Real Boxing Review
Vivid Games' Real Boxing seeks to bring a console-quality boxing experience to the Vita's little widescreen. Is this game a contender of handheld boxing game of the year? Or does it get knocked out in the first round?
Upon starting your pugilistic adventures in Real Boxing, you're met with your custom boxer. You'll get to pick his look, his nationality, his dumb tribal tattoos and even what color shorts he's wearing. Once you're happy with how your warrior of the ring looks, you can take him to the gym to get acquainted with the game's controls. Being a boxing game, you'd expect there to be a wider range of attacks than simple "left punch" and "right punch" attacks, and Real Boxing definitely delivers on this front.
You'll have a choice between all of the face buttons and the control nubs for your punches. By hitting Up and Triangle, you can perform left and right jabs respectively. Left and Circle will let left and right hooks fly. Pressing Down and X will fire off some uppercuts to your opponent's jaw. Of course, all of these moves can be performed more easily by tilting the Right Control Nub in the appropriate direction.
You'll also be using the shoulder buttons in order to fuel your attacks or buff up your defenses. Hitting R will put up your gloves and cause your fighter to block. After three blocked attacks in a row, your guard will break and you'll be open for a world of hurt, so be sure to use blocks sparingly or rhythmically. If you simply tap R, you'll go into a dodge. Successfully dodging an attack puts you in slow-mo for a few seconds, giving you the opportunity to follow up with a counter-punch. Hitting L followed with an attack modifies your punches so that they aim for the body. Blows to the body are terribly underrated but are very useful. Remember that you gotta take out the foundation to bring down a house! And, if all else fails and you need respite, pressing L and R puts you in a clinch and activates a mini-game that tasks you with tilting the Vita to keep an arrow in the middle of a green meter. If you do this just right, you'll get a bit more health.
Once you get used to the controls by practicing in sparring matches, you'll be on the first steps to being able to dance around your opponents and rain down a flurry of furious fists upon them. Just remember that timing is everything, especially when it comes to blocking, dodging and delivering counter-punches. Once you master those, you can bring down even the mightiest of foes. Except if you go up against a gorilla. Those things are 400 lbs of pure, man-destroying muscle.
The main mode to focus on in Real Boxing is the Career Mode. This is where you'll earn the necessary upgrade points and credits to really beef up your stats and turn your boxer into a champion. You'll fight in tournaments and defeat boxers ranked higher than you in your journey to becoming a punching master. Each fight will present you with a challenge to complete during your bouts.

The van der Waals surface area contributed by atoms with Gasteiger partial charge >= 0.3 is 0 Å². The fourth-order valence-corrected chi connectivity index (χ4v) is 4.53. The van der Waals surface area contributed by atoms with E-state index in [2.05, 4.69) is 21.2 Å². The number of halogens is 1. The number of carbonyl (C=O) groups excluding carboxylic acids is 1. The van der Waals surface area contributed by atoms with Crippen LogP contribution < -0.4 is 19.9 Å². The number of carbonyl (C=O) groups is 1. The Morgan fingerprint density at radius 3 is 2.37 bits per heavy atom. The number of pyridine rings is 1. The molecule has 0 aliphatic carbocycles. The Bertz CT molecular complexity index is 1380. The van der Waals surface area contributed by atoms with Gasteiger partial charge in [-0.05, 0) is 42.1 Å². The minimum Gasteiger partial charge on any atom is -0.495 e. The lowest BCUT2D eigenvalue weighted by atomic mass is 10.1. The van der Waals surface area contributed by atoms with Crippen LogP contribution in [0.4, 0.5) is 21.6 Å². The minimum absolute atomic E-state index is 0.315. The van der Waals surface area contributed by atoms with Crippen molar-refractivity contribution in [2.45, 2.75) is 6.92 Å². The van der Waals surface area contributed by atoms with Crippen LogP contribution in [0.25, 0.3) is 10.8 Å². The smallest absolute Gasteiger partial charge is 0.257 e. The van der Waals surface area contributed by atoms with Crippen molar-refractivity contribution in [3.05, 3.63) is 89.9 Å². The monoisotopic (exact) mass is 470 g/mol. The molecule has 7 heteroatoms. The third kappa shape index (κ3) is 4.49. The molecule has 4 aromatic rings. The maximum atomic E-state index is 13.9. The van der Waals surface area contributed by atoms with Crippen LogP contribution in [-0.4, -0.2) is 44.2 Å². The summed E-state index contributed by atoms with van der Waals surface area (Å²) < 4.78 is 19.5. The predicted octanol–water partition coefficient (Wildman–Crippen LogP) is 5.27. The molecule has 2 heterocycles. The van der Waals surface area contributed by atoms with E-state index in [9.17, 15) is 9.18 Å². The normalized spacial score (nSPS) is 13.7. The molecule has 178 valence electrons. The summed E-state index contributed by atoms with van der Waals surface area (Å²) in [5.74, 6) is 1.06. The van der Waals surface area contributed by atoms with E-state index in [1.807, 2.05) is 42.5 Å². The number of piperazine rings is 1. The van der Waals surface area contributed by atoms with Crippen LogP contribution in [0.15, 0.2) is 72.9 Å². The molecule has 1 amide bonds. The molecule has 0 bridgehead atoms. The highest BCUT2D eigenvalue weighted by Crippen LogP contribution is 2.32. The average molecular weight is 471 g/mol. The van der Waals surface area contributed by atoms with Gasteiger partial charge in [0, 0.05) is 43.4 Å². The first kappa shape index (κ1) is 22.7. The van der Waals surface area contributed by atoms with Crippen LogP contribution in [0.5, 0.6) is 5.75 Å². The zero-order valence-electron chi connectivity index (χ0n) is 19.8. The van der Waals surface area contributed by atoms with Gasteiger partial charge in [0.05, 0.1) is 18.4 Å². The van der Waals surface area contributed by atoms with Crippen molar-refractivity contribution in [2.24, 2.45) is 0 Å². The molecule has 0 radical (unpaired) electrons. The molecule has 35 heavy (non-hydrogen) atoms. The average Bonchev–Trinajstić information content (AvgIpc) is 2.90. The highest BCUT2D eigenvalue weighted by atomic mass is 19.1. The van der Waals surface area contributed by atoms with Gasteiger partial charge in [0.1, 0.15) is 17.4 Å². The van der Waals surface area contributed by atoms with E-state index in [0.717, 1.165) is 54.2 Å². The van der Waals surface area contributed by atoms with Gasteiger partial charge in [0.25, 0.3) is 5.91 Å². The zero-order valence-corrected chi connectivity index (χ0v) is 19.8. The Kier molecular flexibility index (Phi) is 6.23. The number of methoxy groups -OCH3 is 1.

These challenges can be anything from "Win with a KO in Round 1" or, "Avoid the Clinch State and Win by Decision." If you can manage to complete these challenges, you'll be awarded with extra upgrade points and credits. Some of these challenges can be a bit difficult to meet, but careful playing and attentiveness can go a long way. Also, you can always quit the match and start the fight again, but you'll receive different challenges.
The actual matches themselves truly test your skill. You have to be light on your feet, always moving and very judicious of what punches you throw. After a while, you'll be able to recognize what kind of attack patterns or tactics your opponents use. For the most part, they can be pretty aggressive and launch a bunch of punches. If you're smart, you'll dance around and make sure they don't land many and follow up with punches you know will hit. That way, if you can't knock him out, you'll at least land more blows and wind up winning by decision.
If the Career Mode is too much of a commitment for you during limited play times, you could always just jump into a quick match and see how well you do. Multiplayer play is available for those who really want to prove your mettle. If you find that you feel too under-powered to be playing against living human beings, you can train up in the gym and augment your stats. Doing well in training can sometimes award you with perks that help you out in the ring, such as a perk that allows your jabs to cost less stamina, letting you throw jabs a lot more. With the proper training, combination of stats and the right perks, you'll be an unstoppable being in the ring.
Now, as solid a boxing game as Real Boxing is, it's not the true console-quality boxing game it claims to be. While the gameplay is enjoyable and the boxing mechanics are on point, it doesn't go above and beyond to deliver a truly deep boxing experience. It receives low marks especially for its audio, since the commentating during matches doesn't amount to anything more than "he threw a left" and, "look at that right uppercut!"
But, as a whole, it's a cool game that can be enjoyed by both neophytes and boxing aficionados. And, for under $10, you'll be getting a title with hours of fighting fun to be had. Does Real Boxing knock us out? No, but it keeps us hanging around until the bell is rung.
This review was based on a digital copy of Real Boxing for PlayStation Vita that was purchased for review.